Dr. Sampo also served his country as a member of US Navy for four years in the early 1950s, excelling and achieving First Class Petty Officer in three years.
As a scholar, Dr. Sampo published on St. Thomas More and Niccolò Machiavelli. His scholarly interests were religion and politics, international relations, political theory, and liberal education’s continuity and relevance. He was the recipient of many awards, including the Governor’s Council of New Hampshire Award, the New England Board of Higher Education Award, the Russel Kirk Paideia Prize presented by CiRCE, and the Notre Dame Exemplary Alumnus Award. He gave numerous speeches across the country on the topic of Catholic higher education.
In 2011, Dr. Sampo returned to Magdalen College where he taught full-time, founded the politics major, guided curricular developments—including the creation of the integrated Humanities sequence—and infused his love of learning throughout the college’s common life. During the last nine years he inspired students and colleagues alike. Just this spring semester, Dr. Sampo was active, teaching his courses online, advising senior theses and Junior Projects, serving on the Instruction Committee, and participating in discussions with the board of trustees as the President Emeritus.
In the fall of 2019, Dr. Sampo recorded a commencement address he had given the previous May, when he was awarded an honorary doctorate by Magdalen College. In February of 2020, he recorded a conversation with president Harne concerning the renewal of Catholic liberal education. These recordings are available here. Dr. Sampo’s brief statement on paideia as the animating principle of collegiate life is also available on the college’s website.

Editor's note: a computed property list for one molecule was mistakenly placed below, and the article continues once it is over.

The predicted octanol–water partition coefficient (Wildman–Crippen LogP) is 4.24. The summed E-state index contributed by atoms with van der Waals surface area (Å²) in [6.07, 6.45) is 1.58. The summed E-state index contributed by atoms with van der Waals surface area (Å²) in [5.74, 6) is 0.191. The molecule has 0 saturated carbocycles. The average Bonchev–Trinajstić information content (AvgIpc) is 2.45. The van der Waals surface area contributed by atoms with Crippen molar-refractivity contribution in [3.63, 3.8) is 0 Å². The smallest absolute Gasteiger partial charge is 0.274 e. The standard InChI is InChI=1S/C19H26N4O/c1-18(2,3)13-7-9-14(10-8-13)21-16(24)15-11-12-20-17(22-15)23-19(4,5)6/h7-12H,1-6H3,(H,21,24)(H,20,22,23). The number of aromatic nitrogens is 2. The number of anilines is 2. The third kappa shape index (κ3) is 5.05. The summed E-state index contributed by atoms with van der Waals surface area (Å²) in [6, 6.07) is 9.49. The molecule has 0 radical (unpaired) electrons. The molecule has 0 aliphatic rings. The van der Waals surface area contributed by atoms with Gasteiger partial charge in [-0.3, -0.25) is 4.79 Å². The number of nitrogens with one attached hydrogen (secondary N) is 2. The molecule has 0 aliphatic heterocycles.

The college’s chaplain, Fr. Roger Boucher, was able to administer last rites to Dr. Sampo and will be offering Masses for the repose of his soul. As soon as information about a public wake and funeral Mass becomes available, it will be announced here.
Students and friends are encouraged to share their remembrances of Dr. Sampo in the comments section below.
When we would write papers for him in our politics classes, Dr. Sampo would say “Alright, now write me a letter”. So here’s a brief letter to you Dr. Sampo.
Dear Dr. Sampo,
Simply put, I want to thank you for your humility and for your fidelity. You saw the desperate need for truth in the world and you responded in humility, giving your life to education. You were faithful to your call, and through this fidelity many many people have begun to learn to walk in the truth. I am incredibly grateful that I was able to learn from you the importance of not trying to correct ideology with another ideology. Only the Truth of Christ can save the world. So until next time, God bless, Dr. Sampo.